The federal government was criticized sharply for its lack of leadership in the pandemic during a congressional hearing on Wednesday, including by Illinois Gov. J.B. Pritzker, who said the government’s “muddled response” forced states to compete in a “sick Hunger Games game show” for personal protective equipment and medical supplies.
This isn’t the first time Pritzker has called out the Trump administration for its poor response to the coronavirus pandemic. Back in March, after President Donald Trump’s chaotic rollout of restrictions on travelers from most of Europe, Pritzker had lambasted the president over Twitter, leading to a testy exchange with the White House. This week, American Oversight obtained emails between a White House official and Pritzker’s chief of staff that show the mounting anger over the lack of a federal plan.
Pritzker’s criticism of the administration during Wednesday’s hearing in the House Homeland Security Committee is part of a larger chorus from state leaders who have called out the lack of a federal plan for combating the disease’s spread, including during the first few months of the pandemic. “Respirators, ventilators, all of the equipment — try getting it yourselves,” President Donald Trump had told governors in mid-March. That same week, Trump had unveiled the travel restrictions, and the ensuing confusion had hit Chicago’s O’Hare International Airport particularly hard, with dangerously packed crowds.
The Washington Post reported that on March 14 — a few days after the president’s announcement of travel restrictions, and as the situation at O’Hare reached chaotic levels — Pritzker’s aides “had struggled to get answers from the administration” but that the governor’s tweets “got the White House’s attention.” According to the Post, within minutes White House Director of Intergovernmental Affairs Douglas Hoelscher called the governor, and the conversation “grew heated,” with “a lot of yelling.”
The emails obtained by American Oversight are between Hoelscher and Pritzker Chief of Staff Anne Caprara, with the first having been sent after Hoelscher’s call to the governor. Hoelscher complained to Caprara that “nobody on your team reached out to me … despite the Vice President underscoring that we are here to help work through shared challenges of this unprecedented public health challenge.”
The next morning, Caprara responded. “Was glad to hear that your response to this situation last evening was to call the Governor of Illinois and scream at him over the phone and then ask for a public apology for his tweets,” she wrote. “You guys really have your priorities straight. He left that call with no sense as to what you are actually doing to alleviate the situation at hand btw.”
But Caprara wasn’t finished. She criticized the White House for not informing the Governor’s Office that it planned to issue the restrictions, and said the poor communication was indication that “either you had no idea it was going to happen because you didn’t prepare AT ALL for the consequences and logistics of the President’s travel ban OR you knew and decided not to warn us. Both are unacceptable. We are also ‘just a phone call away’ but apparently the phone didn’t work when we needed to be warned this might happen.”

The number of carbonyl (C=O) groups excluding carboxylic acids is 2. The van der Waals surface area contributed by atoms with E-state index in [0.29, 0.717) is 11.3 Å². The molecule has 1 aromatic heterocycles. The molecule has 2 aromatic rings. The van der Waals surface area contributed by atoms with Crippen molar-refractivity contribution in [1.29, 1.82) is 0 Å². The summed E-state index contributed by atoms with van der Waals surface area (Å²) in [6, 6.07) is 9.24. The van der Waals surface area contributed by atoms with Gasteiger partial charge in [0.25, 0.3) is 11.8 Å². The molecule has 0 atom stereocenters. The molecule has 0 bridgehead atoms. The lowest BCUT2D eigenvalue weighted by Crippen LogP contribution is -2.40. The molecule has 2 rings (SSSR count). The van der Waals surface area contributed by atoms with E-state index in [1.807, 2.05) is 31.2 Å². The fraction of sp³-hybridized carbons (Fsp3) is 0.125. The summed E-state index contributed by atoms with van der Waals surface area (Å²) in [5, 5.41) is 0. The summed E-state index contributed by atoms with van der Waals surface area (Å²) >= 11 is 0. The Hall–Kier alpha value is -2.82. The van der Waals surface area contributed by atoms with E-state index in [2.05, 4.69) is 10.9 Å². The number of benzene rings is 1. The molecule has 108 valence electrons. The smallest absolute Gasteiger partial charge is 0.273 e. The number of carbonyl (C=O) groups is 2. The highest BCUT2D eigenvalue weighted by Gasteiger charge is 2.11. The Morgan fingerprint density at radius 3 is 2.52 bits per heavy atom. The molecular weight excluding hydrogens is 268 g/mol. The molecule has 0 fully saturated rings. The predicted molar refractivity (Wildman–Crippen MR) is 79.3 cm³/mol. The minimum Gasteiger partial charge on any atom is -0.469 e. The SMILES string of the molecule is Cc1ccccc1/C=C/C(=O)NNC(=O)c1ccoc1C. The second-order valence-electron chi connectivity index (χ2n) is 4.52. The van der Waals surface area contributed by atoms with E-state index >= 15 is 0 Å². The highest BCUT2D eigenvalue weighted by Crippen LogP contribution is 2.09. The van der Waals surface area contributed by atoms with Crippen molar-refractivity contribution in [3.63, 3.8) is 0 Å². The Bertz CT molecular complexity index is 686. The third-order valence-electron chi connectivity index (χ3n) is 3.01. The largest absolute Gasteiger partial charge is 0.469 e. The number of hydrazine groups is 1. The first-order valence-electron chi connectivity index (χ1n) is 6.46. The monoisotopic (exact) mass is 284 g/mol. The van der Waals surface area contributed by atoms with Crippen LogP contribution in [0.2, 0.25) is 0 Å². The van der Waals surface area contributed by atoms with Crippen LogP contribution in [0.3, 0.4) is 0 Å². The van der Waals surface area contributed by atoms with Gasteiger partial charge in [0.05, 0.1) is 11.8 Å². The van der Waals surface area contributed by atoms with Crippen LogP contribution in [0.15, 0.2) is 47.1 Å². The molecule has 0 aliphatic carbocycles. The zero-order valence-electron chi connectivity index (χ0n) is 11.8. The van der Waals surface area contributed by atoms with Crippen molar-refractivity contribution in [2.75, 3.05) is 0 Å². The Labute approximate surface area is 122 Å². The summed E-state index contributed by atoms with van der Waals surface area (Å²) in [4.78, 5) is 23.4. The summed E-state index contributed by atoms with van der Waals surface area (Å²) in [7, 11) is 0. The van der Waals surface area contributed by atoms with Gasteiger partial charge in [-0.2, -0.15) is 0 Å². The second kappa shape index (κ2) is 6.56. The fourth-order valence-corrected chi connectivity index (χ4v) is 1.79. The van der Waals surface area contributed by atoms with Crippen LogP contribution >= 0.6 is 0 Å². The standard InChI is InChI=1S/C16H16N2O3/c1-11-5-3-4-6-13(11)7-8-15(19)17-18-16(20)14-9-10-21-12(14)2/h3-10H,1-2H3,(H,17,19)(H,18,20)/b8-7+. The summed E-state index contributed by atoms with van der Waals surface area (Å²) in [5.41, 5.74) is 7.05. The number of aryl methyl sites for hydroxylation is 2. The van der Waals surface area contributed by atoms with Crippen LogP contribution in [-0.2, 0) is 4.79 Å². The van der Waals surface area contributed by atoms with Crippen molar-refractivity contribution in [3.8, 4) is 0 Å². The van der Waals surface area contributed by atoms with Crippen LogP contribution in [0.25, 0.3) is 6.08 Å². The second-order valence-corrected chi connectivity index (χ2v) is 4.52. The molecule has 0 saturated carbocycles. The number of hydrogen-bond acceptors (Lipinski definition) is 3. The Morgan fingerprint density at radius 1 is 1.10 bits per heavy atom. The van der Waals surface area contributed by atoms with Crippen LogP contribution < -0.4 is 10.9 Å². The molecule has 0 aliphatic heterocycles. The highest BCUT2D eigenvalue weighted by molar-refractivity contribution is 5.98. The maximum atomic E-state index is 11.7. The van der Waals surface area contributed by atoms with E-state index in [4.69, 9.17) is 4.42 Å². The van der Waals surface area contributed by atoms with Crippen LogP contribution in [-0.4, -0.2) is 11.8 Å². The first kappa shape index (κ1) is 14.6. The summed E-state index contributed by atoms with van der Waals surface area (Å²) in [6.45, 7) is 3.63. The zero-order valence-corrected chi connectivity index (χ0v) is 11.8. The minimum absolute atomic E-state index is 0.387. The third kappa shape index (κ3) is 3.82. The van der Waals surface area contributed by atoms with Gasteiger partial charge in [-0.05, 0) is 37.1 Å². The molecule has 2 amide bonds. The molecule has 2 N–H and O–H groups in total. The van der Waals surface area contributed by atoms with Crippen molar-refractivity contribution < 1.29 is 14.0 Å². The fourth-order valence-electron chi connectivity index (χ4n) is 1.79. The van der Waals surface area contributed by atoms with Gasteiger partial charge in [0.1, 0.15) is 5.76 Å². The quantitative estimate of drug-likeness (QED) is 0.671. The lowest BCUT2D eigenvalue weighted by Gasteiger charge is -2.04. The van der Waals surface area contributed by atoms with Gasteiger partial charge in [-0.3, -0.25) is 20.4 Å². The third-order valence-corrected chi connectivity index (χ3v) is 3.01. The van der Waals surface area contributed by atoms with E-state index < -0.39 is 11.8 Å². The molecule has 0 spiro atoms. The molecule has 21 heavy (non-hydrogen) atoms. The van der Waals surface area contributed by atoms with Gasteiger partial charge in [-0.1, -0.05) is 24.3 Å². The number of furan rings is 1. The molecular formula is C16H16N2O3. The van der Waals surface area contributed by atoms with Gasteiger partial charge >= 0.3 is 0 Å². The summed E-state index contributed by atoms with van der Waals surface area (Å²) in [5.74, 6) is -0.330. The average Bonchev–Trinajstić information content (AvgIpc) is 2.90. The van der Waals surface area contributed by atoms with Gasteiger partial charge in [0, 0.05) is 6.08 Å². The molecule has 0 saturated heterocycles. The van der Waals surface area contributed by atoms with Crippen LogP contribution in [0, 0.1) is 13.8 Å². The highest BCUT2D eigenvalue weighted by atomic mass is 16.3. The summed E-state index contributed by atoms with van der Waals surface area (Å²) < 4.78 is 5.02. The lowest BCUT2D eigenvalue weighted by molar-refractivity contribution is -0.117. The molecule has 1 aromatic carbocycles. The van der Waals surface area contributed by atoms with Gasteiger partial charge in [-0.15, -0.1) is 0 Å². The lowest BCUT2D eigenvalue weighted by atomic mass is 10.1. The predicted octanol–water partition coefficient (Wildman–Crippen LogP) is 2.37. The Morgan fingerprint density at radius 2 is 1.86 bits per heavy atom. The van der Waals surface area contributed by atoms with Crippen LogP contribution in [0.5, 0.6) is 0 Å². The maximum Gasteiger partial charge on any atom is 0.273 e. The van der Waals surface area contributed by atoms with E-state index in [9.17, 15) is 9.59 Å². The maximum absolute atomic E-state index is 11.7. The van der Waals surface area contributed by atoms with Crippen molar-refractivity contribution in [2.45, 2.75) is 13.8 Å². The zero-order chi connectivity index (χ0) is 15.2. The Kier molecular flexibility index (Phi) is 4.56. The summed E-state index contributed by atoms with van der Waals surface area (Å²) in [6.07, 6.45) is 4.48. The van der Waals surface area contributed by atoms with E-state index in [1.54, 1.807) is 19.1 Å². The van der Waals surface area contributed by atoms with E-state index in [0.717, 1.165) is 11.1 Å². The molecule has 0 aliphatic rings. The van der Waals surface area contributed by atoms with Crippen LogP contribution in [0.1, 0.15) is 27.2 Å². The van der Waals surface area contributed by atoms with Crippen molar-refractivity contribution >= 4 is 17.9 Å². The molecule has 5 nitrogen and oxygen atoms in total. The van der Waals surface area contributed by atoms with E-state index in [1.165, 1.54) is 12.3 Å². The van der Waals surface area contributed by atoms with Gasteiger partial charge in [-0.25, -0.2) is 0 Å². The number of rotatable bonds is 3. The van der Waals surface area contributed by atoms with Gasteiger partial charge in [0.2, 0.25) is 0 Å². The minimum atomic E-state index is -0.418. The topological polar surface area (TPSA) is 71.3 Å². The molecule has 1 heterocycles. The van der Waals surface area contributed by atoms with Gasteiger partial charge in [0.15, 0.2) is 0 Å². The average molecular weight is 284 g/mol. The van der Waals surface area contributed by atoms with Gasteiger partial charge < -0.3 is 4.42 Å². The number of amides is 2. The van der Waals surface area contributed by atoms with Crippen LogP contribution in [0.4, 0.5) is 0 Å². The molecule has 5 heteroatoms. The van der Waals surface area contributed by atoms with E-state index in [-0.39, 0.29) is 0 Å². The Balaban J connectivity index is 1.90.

Caprara also faulted the White House for its lack of availability during the crisis, as well as the ongoing shortage of test kits. “It takes days for the governor to get anyone on the phone who has real decision making authority. Our repeated calls for more [test] kits have gone unanswered.”
“So please spare me the sanctimonious preaching about ending partisanship and coming to the table – the time for that was weeks ago when we needed an aggressive federal level response to head off this disaster. Instead we got ‘everyone who wants a test can get a test’ and ‘this is no worse than the flu.’”
In a follow-up email, Hoelscher claimed that Caprara didn’t accurately describe his call with the governor, but admits that he “did express frustration to the Governor about not picking up the phone to work toward a solution in partnership.”
Caprara responded: “On the testing issue – my boss has been calling White House officials, including the Vice President, about this for two weeks. To be quite honest, we’ve all given up getting a straight answer from you guys.”
In the weeks that followed, Trump displayed little appetite for developing a cooperative attitude toward critical state leaders, lashing out at Pritzker during an April 5 news conference. The records obtained by American Oversight also include an email from Chicago Mayor Lori Lightfoot’s chief of staff, Maurice Classen, about Trump’s remarks that day: “The President also tore down our Governor. Not helpful.”
In the months that followed — and even still, as the nation faces surges in cases in multiple states — poor testing capacity has hampered the fight against Covid-19. The emails outlined above offer a window into the frustrations that state and local leaders have had with the lack of federal leadership, a vacuum that has continued through the summer.
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